Everyone gets a trophy!

Some of these problems, I think, are related to what I’ll call the ‘postmodern’ problem, and I’ve been digging around at it for a while.  This blog is still trying to work towards a definition of modernism:

Interesting piece here.

‘Like many scholars of modernism, I’m often asked two questions: What is modernism? And why is modernist studies, it seems, all the rage right now? I don’t have a good, succinct answer to either question — and I’ve no doubt frustrated plenty of friends because of that — but the reasons why I don’t are pretty telling.’

From the comments:

‘The most useful definition of modernist fiction I’ve encountered comes from Brian McHale’s Postmodernist Fiction. He says modernist fiction tends to “foreground epistemological questions” such as “How can I interpret the world I’m part of? What is there to be known?Who knows it? What are the limits of that knowledge?” In contrast, postmodernist fiction tends to “foreground ontological questions” such as “What is a world? What kinds of worlds are there and how are they constituted? What happens when…boundaries between worlds are violated?’

As previously posted:

Repost-‘Roger Scruton In The City Journal: Cities For Living–Is Modernism Dead?’

Land Art Links Along A With A Quite Modernist W.S. Merwin Poem

William Logan At The New Criterion: ‘Pound’s Metro’…Monday Poem: ‘A Pact’ By Ezra Pound

-Daniel Dennett: ‘Postmodernism And Truth’

Via A Reader-Isaiah Berlin’s Lectures On The Roots Of Romanticism.  Romanticism–>Modernism–>Postmodernism–>Wherever We’re Heading Now

Maybe it all started with Beethoven:  Everyone’s a (S)elf.

I’d argue that this ‘postmodern’ problem also likely bleeds out into other causes, and abstract ideas, like the Climate.

Media issues: Aside from the knowledge problems faced by all of us (oh, how little we know), but especially the knowledge and truth problems faced by people peddling information and influence or writing for money, there are other challenges.  There are problems of looking to political and ideological beliefs to define one’s (S)elf.  The showcasing of activist concerns and the consultation of ‘experts’ has become the glue of much academic, media and bureaucratic life.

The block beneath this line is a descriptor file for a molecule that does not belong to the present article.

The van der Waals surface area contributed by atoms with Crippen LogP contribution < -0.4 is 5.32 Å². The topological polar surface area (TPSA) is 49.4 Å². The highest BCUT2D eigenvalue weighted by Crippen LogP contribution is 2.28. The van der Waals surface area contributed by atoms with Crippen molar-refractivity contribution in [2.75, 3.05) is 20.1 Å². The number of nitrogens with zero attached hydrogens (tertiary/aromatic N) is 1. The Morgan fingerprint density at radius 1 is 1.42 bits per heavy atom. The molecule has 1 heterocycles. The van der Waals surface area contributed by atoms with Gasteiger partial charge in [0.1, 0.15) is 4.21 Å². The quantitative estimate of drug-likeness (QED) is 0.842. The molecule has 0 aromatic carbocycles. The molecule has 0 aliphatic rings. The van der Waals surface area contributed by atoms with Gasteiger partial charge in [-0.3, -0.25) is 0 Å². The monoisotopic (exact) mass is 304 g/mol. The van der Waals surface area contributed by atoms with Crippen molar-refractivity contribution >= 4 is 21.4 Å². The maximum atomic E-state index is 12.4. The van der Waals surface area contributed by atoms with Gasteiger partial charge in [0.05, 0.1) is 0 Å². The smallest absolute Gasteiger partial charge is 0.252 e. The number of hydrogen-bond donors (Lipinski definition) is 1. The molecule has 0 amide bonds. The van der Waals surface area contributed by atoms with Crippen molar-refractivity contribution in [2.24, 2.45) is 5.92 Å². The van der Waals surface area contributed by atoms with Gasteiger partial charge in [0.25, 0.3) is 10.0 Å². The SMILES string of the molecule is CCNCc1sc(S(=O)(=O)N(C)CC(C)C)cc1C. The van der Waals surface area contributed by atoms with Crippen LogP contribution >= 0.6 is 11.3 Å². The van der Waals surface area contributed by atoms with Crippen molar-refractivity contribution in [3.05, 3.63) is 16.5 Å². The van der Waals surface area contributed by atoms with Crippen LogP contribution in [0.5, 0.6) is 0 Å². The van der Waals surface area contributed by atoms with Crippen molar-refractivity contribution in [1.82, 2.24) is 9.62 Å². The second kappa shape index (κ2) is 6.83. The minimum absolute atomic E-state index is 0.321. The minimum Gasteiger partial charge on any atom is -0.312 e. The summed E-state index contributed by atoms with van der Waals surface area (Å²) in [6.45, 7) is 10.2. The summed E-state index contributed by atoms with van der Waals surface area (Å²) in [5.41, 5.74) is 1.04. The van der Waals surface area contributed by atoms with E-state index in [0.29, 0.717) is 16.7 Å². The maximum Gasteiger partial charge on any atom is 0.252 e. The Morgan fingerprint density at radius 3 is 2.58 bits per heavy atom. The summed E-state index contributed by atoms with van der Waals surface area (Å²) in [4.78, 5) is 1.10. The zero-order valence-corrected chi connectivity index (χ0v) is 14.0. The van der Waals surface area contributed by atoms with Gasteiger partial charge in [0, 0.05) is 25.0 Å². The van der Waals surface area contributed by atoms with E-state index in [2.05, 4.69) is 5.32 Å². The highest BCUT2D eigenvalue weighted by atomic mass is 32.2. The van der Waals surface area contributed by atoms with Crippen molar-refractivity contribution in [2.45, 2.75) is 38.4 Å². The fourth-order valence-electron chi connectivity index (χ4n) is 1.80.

To my eyes, the below is not necessarily the sign of a healthy movement, nor a movement properly grounded in the pursuits of knowledge and truth.  Some people are desperate to be a part of something, to have a righteous cause in common (one more protest), and to hate enemies if they must.

There’s actual binary logic, and systems of computation, models of the world, using data input channels to re-create and hopefully predict the world.  Sometimes when you think you know something, as you close-in on a higher level of resolution, the model can simply give way.  Christopher Essex discusses ‘Believing In Six Impossible Things Before Breakfast, And Climate Models.’

This stuff is complicated, but it’s a lot like the music discussion above.

It seems obvious that some climate radicalism has hardened into an idealism guiding much establishment conventional wisdom, producing an enormous gravy-train of special interests, regulations and questionable incentives. At present, it would seem a vast majority of people busy scribbling for media outlets believe in climate change as much as they believe in anything.

But merely believing in something, having a guiding ideal and becoming politically active around that ideal, may not actually enough to actually be grounded in knowledge and truth. 

Beneath the political idealists, in fact, are still many radicals, utopians and crazies (though, admittedly, some pretty damned good gospel improv):

As previously posted: Bathe in the bathos of a warming world:

A reader sends a link to a SF Gate review of poet Jorie Graham’s ‘Sea Change:

‘In “Sea Change,” Graham becomes Prospero, casting spells by spelling out her thoughts to merge with ours, and with the voices of the elements. The result is a mingling of perceptions rather than a broadcasting of opinions. Instead of analysis, the poems encourage emotional involvement with the drastic changes overwhelming us, overwhelm- ing the planet.’

and:

‘Strengths and weaknesses, flows and ebbs, yet every poem in “Sea Change” bears memorable lines, with almost haunting (if we truly have but 10 years to “fix” global warming) images of flora and fauna under siege. Jorie Graham has composed a swan song for Earth.’

Oh boy.

What are these poems being asked to do?